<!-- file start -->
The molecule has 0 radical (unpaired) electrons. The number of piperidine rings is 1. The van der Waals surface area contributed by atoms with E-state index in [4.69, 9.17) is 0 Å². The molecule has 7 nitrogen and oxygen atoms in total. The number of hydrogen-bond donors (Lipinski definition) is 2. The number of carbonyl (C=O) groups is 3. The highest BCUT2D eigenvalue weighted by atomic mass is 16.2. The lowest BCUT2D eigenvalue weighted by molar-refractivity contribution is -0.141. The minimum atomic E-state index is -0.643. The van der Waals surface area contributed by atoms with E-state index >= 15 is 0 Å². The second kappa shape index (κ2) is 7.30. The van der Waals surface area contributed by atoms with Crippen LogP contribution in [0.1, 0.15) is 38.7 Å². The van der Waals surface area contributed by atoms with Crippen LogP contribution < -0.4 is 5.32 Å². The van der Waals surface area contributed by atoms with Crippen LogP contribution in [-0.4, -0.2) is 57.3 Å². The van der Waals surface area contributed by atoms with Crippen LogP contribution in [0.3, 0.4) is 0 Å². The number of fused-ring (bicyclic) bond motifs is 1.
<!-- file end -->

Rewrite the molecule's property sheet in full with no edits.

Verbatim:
The molecule has 0 radical (unpaired) electrons. The number of piperidine rings is 1. The van der Waals surface area contributed by atoms with E-state index in [4.69, 9.17) is 0 Å². The molecule has 7 nitrogen and oxygen atoms in total. The number of hydrogen-bond donors (Lipinski definition) is 2. The number of carbonyl (C=O) groups is 3. The highest BCUT2D eigenvalue weighted by atomic mass is 16.2. The lowest BCUT2D eigenvalue weighted by molar-refractivity contribution is -0.141. The minimum atomic E-state index is -0.643. The van der Waals surface area contributed by atoms with E-state index >= 15 is 0 Å². The second kappa shape index (κ2) is 7.30. The van der Waals surface area contributed by atoms with Crippen LogP contribution in [0.1, 0.15) is 38.7 Å². The van der Waals surface area contributed by atoms with Crippen LogP contribution < -0.4 is 5.32 Å². The van der Waals surface area contributed by atoms with Crippen LogP contribution in [-0.4, -0.2) is 57.3 Å². The van der Waals surface area contributed by atoms with Crippen LogP contribution in [0.3, 0.4) is 0 Å². The number of fused-ring (bicyclic) bond motifs is 1.